Balloons and effects on the environment


By Sally Campbell

At the gathering for Climate Action and Climate Justice on Saturday 6 November during COP26, in a gale and pouring rain in Brodick, many people spoke out about what one thing we can do, from supporting our young people in their demands for Climate Justice, to the more mundane things, like using refills and turning off the lights.

As we approach Christmas, we can all make a positive decision not to use any balloons or at least not masses of them. The latest craze on social media is the so-called “Influencers” using huge numbers of balloons for every occasion, to advertise themselves. Just remember that “What goes up, must come down.” And that is why Greenpeace does not, and will not, support balloon releases, and why the Isle of Man has recently banned them, along with skylanterns.













The latest craze is lots of them! Perhaps it is all about the sense of ‘entitlement’ culture’. “If I want them for this special occasion, I will have them”, often without thought of the consequences for the planet and wildlife. Egged on by social media, keeping up with the stars, with status and very much part of what is now called the “Attention Economy”, Influencers are becoming like brands in themselves, encouraging us to do as they do. Mass balloon lift-offs are common. But even one or two rising into the sky will have consequences.












Why No Balloons?

Modern balloons are made from materials such as rubber, latex, polychloroprene, metalized plastic or a nylon fabric. Long before there was something as stretchy as rubber, balloons existed. In the pre-rubber era, balloons came from animal bladders.

But have you ever wondered how latex balloons are made? They are made from natural rubber which is a mixture of organic compounds and water. It is a milky substance that comes from the rubber tree (Hevea brasiliensis). Then there are foil and plastic bubble Balloons – These balloons come is all shapes and sizes and are made from plastic so will not biodegrade, and it is therefore so important to ensure that these balloons never find their way into the environment.

Many party balloons are mostly made of a natural latex, and can be filled with air, helium, water, or any other suitable liquid or gas. The rubber’s elasticity makes the volume adjustable. They are praised as being biodegradable, but like most “greenwashing’ that only applies under certain circumstances. Although considered bio-degradable, this will take anywhere from 6 months to 4 years to decompose and they can wreak a lot of havoc before they do. So, no balloons are fully biodegradable. While natural latex may be biodegradable in the longer term, the addition of chemicals and dyes in balloon manufacture can make balloons persist for many months/years in the environment.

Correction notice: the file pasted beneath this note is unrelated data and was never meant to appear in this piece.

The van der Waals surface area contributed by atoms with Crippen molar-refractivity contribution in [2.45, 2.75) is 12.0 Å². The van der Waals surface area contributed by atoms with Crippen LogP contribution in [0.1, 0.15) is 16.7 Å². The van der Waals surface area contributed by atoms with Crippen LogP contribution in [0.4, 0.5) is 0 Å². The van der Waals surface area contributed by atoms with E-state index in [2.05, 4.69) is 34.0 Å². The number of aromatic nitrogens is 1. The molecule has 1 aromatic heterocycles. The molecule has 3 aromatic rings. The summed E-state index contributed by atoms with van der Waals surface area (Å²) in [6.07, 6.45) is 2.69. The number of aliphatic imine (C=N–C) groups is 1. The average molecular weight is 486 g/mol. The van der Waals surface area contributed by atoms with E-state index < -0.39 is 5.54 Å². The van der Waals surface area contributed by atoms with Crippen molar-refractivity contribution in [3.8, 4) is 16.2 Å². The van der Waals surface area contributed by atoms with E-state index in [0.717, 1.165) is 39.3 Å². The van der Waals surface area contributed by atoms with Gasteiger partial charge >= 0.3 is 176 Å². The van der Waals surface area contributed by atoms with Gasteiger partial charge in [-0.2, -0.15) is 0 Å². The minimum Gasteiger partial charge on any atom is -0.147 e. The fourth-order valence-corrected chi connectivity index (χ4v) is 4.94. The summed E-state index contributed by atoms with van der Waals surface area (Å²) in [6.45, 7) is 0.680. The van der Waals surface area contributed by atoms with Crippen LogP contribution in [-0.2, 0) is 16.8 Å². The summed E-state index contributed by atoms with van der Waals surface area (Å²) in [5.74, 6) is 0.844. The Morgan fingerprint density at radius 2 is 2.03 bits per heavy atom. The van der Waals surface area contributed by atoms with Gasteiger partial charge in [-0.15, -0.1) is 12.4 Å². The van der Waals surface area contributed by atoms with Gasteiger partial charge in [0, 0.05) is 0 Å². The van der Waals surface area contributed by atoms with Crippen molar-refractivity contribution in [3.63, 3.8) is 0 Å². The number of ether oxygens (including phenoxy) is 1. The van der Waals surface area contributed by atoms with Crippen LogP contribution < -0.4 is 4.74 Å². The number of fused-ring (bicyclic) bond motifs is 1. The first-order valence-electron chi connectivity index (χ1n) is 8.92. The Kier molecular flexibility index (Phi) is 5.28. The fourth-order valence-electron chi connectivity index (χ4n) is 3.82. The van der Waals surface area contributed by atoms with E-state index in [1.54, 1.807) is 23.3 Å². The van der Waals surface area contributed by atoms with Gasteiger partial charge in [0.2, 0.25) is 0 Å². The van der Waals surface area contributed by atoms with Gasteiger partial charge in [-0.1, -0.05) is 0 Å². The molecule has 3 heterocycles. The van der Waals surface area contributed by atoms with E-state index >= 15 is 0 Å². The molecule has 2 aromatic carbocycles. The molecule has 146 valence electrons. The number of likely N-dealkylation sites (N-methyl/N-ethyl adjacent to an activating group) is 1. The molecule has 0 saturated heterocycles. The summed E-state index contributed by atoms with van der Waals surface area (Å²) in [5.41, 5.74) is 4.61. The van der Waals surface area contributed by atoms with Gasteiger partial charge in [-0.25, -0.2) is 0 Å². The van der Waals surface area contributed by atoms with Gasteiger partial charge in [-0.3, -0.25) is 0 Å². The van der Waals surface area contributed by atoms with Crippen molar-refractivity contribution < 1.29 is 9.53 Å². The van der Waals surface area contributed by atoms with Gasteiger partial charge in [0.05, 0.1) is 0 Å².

Mylar balloons, also known as foil balloons, are made from nylon/polyester with a metallic coating. These balloons look like shiny silver metal when plain, although they are often printed. Unlike traditional balloons, foil balloons are not porous, so air does not leak out of them easily, as long as they are properly sealed.

Big balloon releases may not use balloons made of plastic or tied with fancy ribbons, but the sheer scale of them is alarming – with hundreds or even more of balloons being released in one fell swoop. These do not simply disappear into the wide blue yonder; they obviously end up somewhere. Even if the balloons are not made of plastic and labelled ‘degradable’, that all rather depends on them degrading conveniently before they manage to choke or ensnare something.

A study identified balloons among the top three most harmful pollutants threatening marine wildlife, along with plastic bags and bottles. Marine birds in Scotland and others like the Albatross suffer because the pieces appear on the surface of the sea and look like small fish. Anybody visiting Ailsa Craig will be confronted by bird vomit consisting of plastic debris.

WHY are they damaging? Balloons end up in our waterways, oceans and parklands, causing significant damage to our environment and harming wildlife in many ways. Many animals mistake so-called ‘biodegradable’ latex balloons for food, which blocks their intestines and can kill them.

Balloons break down into small pieces often brightly coloured that can look like food and are often ingested by wildlife. Balloons are often found in the stomachs of dead animals; in bird chicks, dolphins, whales, and even albatrosses that spend all their lives at sea unless raising their chick. And then there are the plastic balloon sticks and strings. When these end up in the ocean they do not biodegrade and, instead, break down into smaller pieces, making them look like the perfect food to marine life. Wildlife can become entangled in ribbons and strings that were attached to balloons, taking the animal at risk of being strangled to death. Whilst latex balloons are biodegradeable, this will take anywhere from 6 months to 4 years to decompose and they can wreak a lot of havoc before they do, in small pieces usually in the ocean if they are helium filled and have risen up 5 miles, where they burst due to expansion of the helium at lower atmospheric pressure.